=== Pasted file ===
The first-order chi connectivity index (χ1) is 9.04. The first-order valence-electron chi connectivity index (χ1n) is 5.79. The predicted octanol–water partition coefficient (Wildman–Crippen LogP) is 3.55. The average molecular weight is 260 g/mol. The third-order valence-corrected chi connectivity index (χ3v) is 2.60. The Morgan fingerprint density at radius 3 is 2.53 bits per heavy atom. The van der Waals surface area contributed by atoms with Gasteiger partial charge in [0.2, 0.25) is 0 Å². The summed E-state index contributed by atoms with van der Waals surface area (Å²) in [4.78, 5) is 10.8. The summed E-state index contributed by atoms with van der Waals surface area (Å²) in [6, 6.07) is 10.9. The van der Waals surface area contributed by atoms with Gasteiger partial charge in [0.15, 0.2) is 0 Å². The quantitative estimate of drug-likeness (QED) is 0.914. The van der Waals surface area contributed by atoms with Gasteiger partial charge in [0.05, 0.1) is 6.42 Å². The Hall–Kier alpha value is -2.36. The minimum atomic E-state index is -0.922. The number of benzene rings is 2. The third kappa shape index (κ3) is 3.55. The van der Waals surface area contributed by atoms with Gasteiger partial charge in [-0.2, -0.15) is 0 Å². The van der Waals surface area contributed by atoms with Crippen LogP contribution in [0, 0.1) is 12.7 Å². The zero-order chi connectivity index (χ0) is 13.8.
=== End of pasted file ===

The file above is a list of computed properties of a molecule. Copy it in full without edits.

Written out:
The first-order chi connectivity index (χ1) is 9.04. The first-order valence-electron chi connectivity index (χ1n) is 5.79. The predicted octanol–water partition coefficient (Wildman–Crippen LogP) is 3.55. The average molecular weight is 260 g/mol. The third-order valence-corrected chi connectivity index (χ3v) is 2.60. The Morgan fingerprint density at radius 3 is 2.53 bits per heavy atom. The van der Waals surface area contributed by atoms with Gasteiger partial charge in [0.2, 0.25) is 0 Å². The summed E-state index contributed by atoms with van der Waals surface area (Å²) in [4.78, 5) is 10.8. The summed E-state index contributed by atoms with van der Waals surface area (Å²) in [6, 6.07) is 10.9. The van der Waals surface area contributed by atoms with Gasteiger partial charge in [0.15, 0.2) is 0 Å². The quantitative estimate of drug-likeness (QED) is 0.914. The van der Waals surface area contributed by atoms with Gasteiger partial charge in [0.05, 0.1) is 6.42 Å². The Hall–Kier alpha value is -2.36. The minimum atomic E-state index is -0.922. The number of benzene rings is 2. The third kappa shape index (κ3) is 3.55. The van der Waals surface area contributed by atoms with Gasteiger partial charge in [-0.2, -0.15) is 0 Å². The van der Waals surface area contributed by atoms with Crippen LogP contribution in [0, 0.1) is 12.7 Å². The zero-order chi connectivity index (χ0) is 13.8.